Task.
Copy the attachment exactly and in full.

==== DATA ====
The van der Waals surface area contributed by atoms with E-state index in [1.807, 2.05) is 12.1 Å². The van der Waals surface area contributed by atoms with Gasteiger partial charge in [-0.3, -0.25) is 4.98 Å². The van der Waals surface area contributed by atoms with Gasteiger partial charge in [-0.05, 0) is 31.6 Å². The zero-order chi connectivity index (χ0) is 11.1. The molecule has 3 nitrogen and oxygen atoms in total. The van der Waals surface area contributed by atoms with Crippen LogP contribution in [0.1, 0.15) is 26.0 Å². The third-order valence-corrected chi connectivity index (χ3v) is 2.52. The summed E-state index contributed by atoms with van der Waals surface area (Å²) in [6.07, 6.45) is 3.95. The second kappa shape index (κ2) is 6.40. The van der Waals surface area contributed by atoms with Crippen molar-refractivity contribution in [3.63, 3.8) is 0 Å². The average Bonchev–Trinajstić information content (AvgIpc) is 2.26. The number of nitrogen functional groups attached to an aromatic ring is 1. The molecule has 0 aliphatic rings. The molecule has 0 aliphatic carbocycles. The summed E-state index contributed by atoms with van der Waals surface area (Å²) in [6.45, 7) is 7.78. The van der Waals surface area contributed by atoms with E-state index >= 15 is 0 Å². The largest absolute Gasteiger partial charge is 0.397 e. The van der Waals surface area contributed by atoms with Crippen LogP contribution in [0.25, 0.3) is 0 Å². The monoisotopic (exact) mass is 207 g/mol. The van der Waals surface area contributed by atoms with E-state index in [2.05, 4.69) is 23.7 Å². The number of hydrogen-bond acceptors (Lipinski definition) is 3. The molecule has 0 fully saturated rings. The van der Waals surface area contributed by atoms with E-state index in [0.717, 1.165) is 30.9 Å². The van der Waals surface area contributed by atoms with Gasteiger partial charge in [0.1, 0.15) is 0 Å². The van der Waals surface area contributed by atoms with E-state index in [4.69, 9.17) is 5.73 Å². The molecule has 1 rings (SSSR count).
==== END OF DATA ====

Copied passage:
The van der Waals surface area contributed by atoms with E-state index in [1.807, 2.05) is 12.1 Å². The van der Waals surface area contributed by atoms with Gasteiger partial charge in [-0.3, -0.25) is 4.98 Å². The van der Waals surface area contributed by atoms with Gasteiger partial charge in [-0.05, 0) is 31.6 Å². The zero-order chi connectivity index (χ0) is 11.1. The molecule has 3 nitrogen and oxygen atoms in total. The van der Waals surface area contributed by atoms with Crippen LogP contribution in [0.1, 0.15) is 26.0 Å². The third-order valence-corrected chi connectivity index (χ3v) is 2.52. The summed E-state index contributed by atoms with van der Waals surface area (Å²) in [6.07, 6.45) is 3.95. The second kappa shape index (κ2) is 6.40. The van der Waals surface area contributed by atoms with Crippen molar-refractivity contribution in [3.63, 3.8) is 0 Å². The average Bonchev–Trinajstić information content (AvgIpc) is 2.26. The number of nitrogen functional groups attached to an aromatic ring is 1. The molecule has 0 aliphatic rings. The molecule has 0 aliphatic carbocycles. The summed E-state index contributed by atoms with van der Waals surface area (Å²) in [6.45, 7) is 7.78. The van der Waals surface area contributed by atoms with E-state index >= 15 is 0 Å². The largest absolute Gasteiger partial charge is 0.397 e. The van der Waals surface area contributed by atoms with Crippen LogP contribution in [0.25, 0.3) is 0 Å². The monoisotopic (exact) mass is 207 g/mol. The van der Waals surface area contributed by atoms with E-state index in [2.05, 4.69) is 23.7 Å². The number of hydrogen-bond acceptors (Lipinski definition) is 3. The molecule has 0 fully saturated rings. The van der Waals surface area contributed by atoms with E-state index in [0.717, 1.165) is 30.9 Å². The van der Waals surface area contributed by atoms with Gasteiger partial charge in [0.1, 0.15) is 0 Å². The van der Waals surface area contributed by atoms with E-state index in [4.69, 9.17) is 5.73 Å². The molecule has 1 rings (SSSR count).